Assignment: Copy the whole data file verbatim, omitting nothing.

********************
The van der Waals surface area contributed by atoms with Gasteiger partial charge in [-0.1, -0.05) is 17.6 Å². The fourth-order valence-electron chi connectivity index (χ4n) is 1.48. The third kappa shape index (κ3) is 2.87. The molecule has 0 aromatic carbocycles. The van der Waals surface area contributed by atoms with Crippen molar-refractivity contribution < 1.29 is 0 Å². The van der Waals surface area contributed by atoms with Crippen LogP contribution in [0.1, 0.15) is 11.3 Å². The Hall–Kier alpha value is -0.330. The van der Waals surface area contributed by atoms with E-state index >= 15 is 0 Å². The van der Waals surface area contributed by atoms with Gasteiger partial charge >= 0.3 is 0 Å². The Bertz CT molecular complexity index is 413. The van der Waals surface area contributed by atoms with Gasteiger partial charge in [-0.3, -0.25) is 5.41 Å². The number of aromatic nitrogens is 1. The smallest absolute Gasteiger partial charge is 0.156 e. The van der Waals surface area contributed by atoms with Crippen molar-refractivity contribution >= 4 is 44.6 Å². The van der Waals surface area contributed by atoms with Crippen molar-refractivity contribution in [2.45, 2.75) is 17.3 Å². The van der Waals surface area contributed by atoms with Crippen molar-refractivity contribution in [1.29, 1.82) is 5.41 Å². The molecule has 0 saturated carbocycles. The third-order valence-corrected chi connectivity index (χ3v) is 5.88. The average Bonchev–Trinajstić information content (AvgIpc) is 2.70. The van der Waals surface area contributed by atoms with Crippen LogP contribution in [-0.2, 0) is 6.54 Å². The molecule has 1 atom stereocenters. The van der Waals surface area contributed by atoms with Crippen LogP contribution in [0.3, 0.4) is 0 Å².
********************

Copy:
The van der Waals surface area contributed by atoms with Gasteiger partial charge in [-0.1, -0.05) is 17.6 Å². The fourth-order valence-electron chi connectivity index (χ4n) is 1.48. The third kappa shape index (κ3) is 2.87. The molecule has 0 aromatic carbocycles. The van der Waals surface area contributed by atoms with Crippen molar-refractivity contribution < 1.29 is 0 Å². The van der Waals surface area contributed by atoms with Crippen LogP contribution in [0.1, 0.15) is 11.3 Å². The Hall–Kier alpha value is -0.330. The van der Waals surface area contributed by atoms with E-state index >= 15 is 0 Å². The van der Waals surface area contributed by atoms with Gasteiger partial charge >= 0.3 is 0 Å². The Bertz CT molecular complexity index is 413. The van der Waals surface area contributed by atoms with Gasteiger partial charge in [-0.3, -0.25) is 5.41 Å². The number of aromatic nitrogens is 1. The smallest absolute Gasteiger partial charge is 0.156 e. The van der Waals surface area contributed by atoms with Crippen molar-refractivity contribution >= 4 is 44.6 Å². The van der Waals surface area contributed by atoms with Crippen molar-refractivity contribution in [2.45, 2.75) is 17.3 Å². The van der Waals surface area contributed by atoms with Crippen molar-refractivity contribution in [1.29, 1.82) is 5.41 Å². The molecule has 0 saturated carbocycles. The third-order valence-corrected chi connectivity index (χ3v) is 5.88. The average Bonchev–Trinajstić information content (AvgIpc) is 2.70. The van der Waals surface area contributed by atoms with Crippen LogP contribution in [-0.2, 0) is 6.54 Å². The molecule has 1 atom stereocenters. The van der Waals surface area contributed by atoms with Crippen LogP contribution in [0.3, 0.4) is 0 Å².